'I Don't Have Words to Describe This Pain': Family of 14-Year-Old Killed by LAPD Remember Their Daughter, Call for Justice

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woman and man embrace, wearing masks and "Justice for Valentina" signs, as other demonstrators hold large photos of Valentina
Soledad Peralta, left, and Juan Pablo Orellana Larenas, parents of 14-year-old Valentina Orellana-Peralta, who was killed by the LAPD last week while shopping at a clothing store, attend a press conference outside Los Angeles Police Department headquarters on Tuesday. (Robyn Beck/AFP via Getty Images)

A 14-year-old was shopping for Christmas clothes last week with her mother when the pair heard screams and hid in a dressing room, where the girl was fatally shot by a Los Angeles police officer, who fired a rifle at a suspect, piercing a wall with a bullet, the family said at a press conference Tuesday.

Valentina Orellana-Peralta died in her mother’s arms last Thursday at a Burlington store in the San Fernando Valley's North Hollywood neighborhood. Her family said the teen loved skateboarding and had dreams of becoming an engineer to build robots.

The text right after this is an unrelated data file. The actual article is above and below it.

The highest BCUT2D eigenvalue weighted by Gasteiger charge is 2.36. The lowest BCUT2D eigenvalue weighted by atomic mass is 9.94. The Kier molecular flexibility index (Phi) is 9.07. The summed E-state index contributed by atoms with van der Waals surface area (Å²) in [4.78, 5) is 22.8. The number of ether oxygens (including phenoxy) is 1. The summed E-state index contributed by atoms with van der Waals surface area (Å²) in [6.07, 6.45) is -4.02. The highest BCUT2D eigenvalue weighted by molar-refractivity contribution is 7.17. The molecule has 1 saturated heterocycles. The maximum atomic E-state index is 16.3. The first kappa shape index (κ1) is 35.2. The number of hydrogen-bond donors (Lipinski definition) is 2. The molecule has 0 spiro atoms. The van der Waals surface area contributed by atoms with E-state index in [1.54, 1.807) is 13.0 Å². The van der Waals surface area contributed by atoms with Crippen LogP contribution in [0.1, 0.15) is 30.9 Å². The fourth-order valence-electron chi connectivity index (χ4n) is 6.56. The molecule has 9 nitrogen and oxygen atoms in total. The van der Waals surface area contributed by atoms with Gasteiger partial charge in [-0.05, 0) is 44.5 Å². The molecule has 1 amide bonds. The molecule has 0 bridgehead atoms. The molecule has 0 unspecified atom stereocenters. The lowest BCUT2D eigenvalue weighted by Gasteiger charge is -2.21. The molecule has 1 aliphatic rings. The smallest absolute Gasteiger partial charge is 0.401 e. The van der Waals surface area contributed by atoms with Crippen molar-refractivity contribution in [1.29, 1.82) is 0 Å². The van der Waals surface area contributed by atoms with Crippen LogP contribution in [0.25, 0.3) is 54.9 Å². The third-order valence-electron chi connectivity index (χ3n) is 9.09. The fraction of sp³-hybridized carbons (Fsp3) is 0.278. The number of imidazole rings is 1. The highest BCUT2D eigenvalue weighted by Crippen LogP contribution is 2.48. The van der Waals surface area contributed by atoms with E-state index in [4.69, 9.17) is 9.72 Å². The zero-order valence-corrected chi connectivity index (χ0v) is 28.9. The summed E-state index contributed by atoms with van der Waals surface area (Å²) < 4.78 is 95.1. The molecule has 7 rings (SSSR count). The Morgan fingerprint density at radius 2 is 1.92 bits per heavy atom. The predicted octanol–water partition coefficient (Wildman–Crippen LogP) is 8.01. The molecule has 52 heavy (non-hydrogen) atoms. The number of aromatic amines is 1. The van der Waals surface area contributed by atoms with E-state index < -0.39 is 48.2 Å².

After screams broke out in the store the day before Christmas Eve, the teenager locked the dressing room door.

“We sat down on a seat, holding each other, praying, when something hit my daughter, Valentina, and threw us to the floor,” Soledad Peralta said Tuesday. "And my daughter died in my arms. I couldn’t do anything.”

The teen's family stood outside the Los Angeles Police Department headquarters, next to a large photo of Orellana-Peralta wreathed in flowers, to call for justice and remember their daughter. Speaking in Spanish and choking back tears, they said they had left Chile to get away from violence and injustice in search of a better life in the U.S.

Juan Pablo Orellana Larenas, Valentina's father, learned of the shooting on the night of Dec. 23 after his wife called him. He said he cannot sleep because his daughter shows up in his dreams. He had bought her a skateboard as a Christmas present, a gift he will never get to give her.

"I don't have words to describe this pain, what I'm feeling, especially during this special time when my daughter had asked me for gifts that I cannot open with her," he said, "but instead will have to keep them so I can give them to her at her grave."


The LAPD on Monday posted an edited video package online that included 911 calls, radio transmissions, body camera footage and surveillance video from the Thursday shooting. The department’s policy is to release video from critical incidents, such as police shootings, within 45 days.